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June 14, 2017 10:13 pm

Top American Jewish Leader: Time Has Come to Stop Making Excuses for Abbas on Palestinian Incitement

avatar by Barney Breen-Portnoy


Malcolm Hoenlein, the executive vice chairman and CEO of the Conference of Presidents of Major American Jewish Organizations. Photo: YouTube screenshot.

The time has come to stop making excuses for Palestinian Authority President Mahmoud Abbas on the issue of incitement, a top American Jewish leader told The Algemeiner this week.

Malcolm Hoenlein — the executive vice chairman and CEO of the Conference of Presidents of Major American Jewish Organizations (CoP) — praised US President Donald Trump for raising the subject with Abbas during his recent stop in Bethlehem while on his first overseas trip since taking office.

“Trump’s remonstrations with Abbas over his lies on incitement, I think were very important to this issue finally being recognized,” Hoenlein said.

The 82-year-old Palestinian leader, Hoenlein pointed out, is “directly involved in incitement.”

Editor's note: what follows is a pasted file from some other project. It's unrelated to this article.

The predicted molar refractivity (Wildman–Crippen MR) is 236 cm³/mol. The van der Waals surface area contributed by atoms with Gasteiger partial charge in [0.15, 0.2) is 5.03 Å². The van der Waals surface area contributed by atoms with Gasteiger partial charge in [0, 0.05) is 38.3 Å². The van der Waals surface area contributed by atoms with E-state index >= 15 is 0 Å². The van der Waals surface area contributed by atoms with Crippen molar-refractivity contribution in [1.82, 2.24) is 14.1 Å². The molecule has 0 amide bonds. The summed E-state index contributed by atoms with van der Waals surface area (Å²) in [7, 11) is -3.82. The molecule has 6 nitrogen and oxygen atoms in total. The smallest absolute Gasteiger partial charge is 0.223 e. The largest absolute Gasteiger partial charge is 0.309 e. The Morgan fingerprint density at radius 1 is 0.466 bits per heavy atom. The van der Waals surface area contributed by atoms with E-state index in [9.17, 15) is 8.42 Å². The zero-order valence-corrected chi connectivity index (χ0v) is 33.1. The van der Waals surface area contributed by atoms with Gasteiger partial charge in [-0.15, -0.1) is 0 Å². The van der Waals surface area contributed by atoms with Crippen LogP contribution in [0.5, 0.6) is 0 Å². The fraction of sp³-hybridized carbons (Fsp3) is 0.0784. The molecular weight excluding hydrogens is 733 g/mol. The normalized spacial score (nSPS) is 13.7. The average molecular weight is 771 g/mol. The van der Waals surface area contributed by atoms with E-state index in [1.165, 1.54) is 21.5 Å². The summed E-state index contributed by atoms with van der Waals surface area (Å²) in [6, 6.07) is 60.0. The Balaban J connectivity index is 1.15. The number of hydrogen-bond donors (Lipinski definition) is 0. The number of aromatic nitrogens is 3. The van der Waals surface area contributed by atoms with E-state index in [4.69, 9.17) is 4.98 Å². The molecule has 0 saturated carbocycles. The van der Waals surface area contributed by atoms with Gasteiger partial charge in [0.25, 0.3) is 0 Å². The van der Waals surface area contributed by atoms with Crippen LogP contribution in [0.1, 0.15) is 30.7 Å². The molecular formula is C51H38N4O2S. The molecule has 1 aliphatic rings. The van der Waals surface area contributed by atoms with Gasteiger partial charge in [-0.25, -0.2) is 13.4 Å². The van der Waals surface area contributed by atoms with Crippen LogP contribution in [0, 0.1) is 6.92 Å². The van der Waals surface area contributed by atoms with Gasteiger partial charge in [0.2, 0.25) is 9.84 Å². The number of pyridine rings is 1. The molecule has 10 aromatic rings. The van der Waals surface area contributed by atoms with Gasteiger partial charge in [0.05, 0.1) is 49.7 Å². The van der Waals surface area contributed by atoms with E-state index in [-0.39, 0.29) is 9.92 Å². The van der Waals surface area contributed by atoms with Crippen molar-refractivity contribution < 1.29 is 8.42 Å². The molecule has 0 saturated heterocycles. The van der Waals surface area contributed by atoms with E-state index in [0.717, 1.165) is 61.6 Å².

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“Abbas had not been held to account in the past and it had to be done,” Hoenlein said. “Hopefully it will be sustained pressure with real consequences for continued violations.”

Hoenlein expressed support for the Taylor Force Act, which was introduced in Congress in February, noting, “Our [the CoP’s] stance against the funding of terrorists and their families has been a longstanding position.”

During his two days in the Jewish state, Trump “reaffirmed the US-Israel relationship and personalized it,” Hoenlein stated. “He didn’t make it a generic commitment.”

Hoenlein was present when Trump became the first sitting US president to visit the Western Wall in Jerusalem’s Old City.

“His Kotel (Western Wall) visit was solemn and it was done in a very appropriate way,” Hoenlein recalled. “And I think the historic significance was largely…he put on a yarmulke, went to the Kotel and prayed, and he declared it, certainly by his actions and his words, that it is a Jewish site.”

“Symbolism is extremely important everywhere, but especially in the Middle East,” Hoenlein said.

Overall, according to Hoenlein, the atmosphere while Trump was in Israel was “very positive.”